Ermita said the government is making preparations to hold the retake of Tests 3 and 5 before the next regular nursing board exams scheduled on Dec. 2 and 3.

The resignations offered by the members of the Board of Nursing amid the controversy of cheating in the last nursing board exams will be accepted by Mrs. Arroyo to pave the way for the appointment of a new set of board members which will craft the questions for the retake of Tests 3 and 5, and for the regular nursing board exams in December.

PRC bows to decision by labor department to delay oath-taking

The Professional Regulation Commission (PRC) yesterday cancelled the oath-taking of nursing board passers upon the order of the Department of Labor and Employment which is designated as the oversight supervisor of the PRC.

Labor and Employment Secretary Arturo Brion said he had directed the suspension of administering the oath to new nurses because the Court of Appeals (CA) ruling "selective retake" in last June’s licensure exams is not yet final and executory.

"The temporary restraining order issued late August has a life of 60 days and it is considered in effect until all parties receive a copy of the Court of Appeals decision. As of now, the decision is not considered final," Brion told reporters.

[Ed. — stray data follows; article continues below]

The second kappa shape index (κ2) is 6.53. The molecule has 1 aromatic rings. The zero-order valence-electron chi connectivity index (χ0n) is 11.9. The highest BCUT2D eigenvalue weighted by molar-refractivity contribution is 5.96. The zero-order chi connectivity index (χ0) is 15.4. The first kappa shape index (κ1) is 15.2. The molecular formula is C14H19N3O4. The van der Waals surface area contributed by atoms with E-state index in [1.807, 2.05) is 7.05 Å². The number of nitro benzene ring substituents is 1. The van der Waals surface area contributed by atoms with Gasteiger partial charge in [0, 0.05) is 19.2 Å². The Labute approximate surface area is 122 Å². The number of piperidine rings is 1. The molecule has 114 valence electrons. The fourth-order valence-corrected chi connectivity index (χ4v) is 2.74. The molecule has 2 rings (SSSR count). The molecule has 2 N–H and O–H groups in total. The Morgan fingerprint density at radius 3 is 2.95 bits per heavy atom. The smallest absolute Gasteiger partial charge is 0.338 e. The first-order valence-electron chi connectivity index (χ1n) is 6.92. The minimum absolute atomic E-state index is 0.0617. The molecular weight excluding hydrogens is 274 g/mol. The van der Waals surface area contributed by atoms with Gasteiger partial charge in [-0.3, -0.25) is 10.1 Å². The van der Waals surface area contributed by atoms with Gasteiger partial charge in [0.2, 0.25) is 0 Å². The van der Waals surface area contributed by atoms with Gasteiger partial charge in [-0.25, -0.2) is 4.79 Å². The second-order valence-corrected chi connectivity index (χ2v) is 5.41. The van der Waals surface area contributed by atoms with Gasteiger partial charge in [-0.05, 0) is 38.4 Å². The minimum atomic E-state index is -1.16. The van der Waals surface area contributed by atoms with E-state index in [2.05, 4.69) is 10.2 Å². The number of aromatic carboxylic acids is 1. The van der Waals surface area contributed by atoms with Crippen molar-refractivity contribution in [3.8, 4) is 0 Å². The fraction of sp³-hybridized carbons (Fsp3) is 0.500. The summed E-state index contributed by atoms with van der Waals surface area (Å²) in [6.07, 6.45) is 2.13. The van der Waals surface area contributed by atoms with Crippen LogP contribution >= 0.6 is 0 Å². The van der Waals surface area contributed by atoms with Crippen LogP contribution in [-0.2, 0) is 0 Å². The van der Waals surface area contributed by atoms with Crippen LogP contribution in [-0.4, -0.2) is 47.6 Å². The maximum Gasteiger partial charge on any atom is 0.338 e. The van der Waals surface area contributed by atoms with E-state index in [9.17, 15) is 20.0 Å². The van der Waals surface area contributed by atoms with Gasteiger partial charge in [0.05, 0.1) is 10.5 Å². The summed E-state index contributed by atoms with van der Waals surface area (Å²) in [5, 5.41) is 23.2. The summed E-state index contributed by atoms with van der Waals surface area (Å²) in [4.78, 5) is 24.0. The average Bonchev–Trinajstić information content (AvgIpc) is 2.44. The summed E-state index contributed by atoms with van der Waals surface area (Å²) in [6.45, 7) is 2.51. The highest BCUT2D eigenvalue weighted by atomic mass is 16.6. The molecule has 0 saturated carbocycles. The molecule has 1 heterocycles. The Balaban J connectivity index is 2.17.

Brion also raised the possibility that the CA decision could still be reversed 15 days after it has been received by the PRC. This, Brion pointed out, could cause a bigger problem if the nursing board passers have been allowed to take their oath and their licenses have been issued.

The Labor chief reiterated that he is pushing for a "conciliatory approach" between the parties involved to finally resolve the nursing exam leakage scandal that has tarnished the integrity and reputaton of the nursing industry.

Brion explained: "I’m not a party in the case but I have the direct control and supervision of the PRC. The government is really concern about what is happening because indicators show that some of the parties may file motions for reconsideration and the PRC has also indicated they will immediately implement the decision of the Court of Appeals."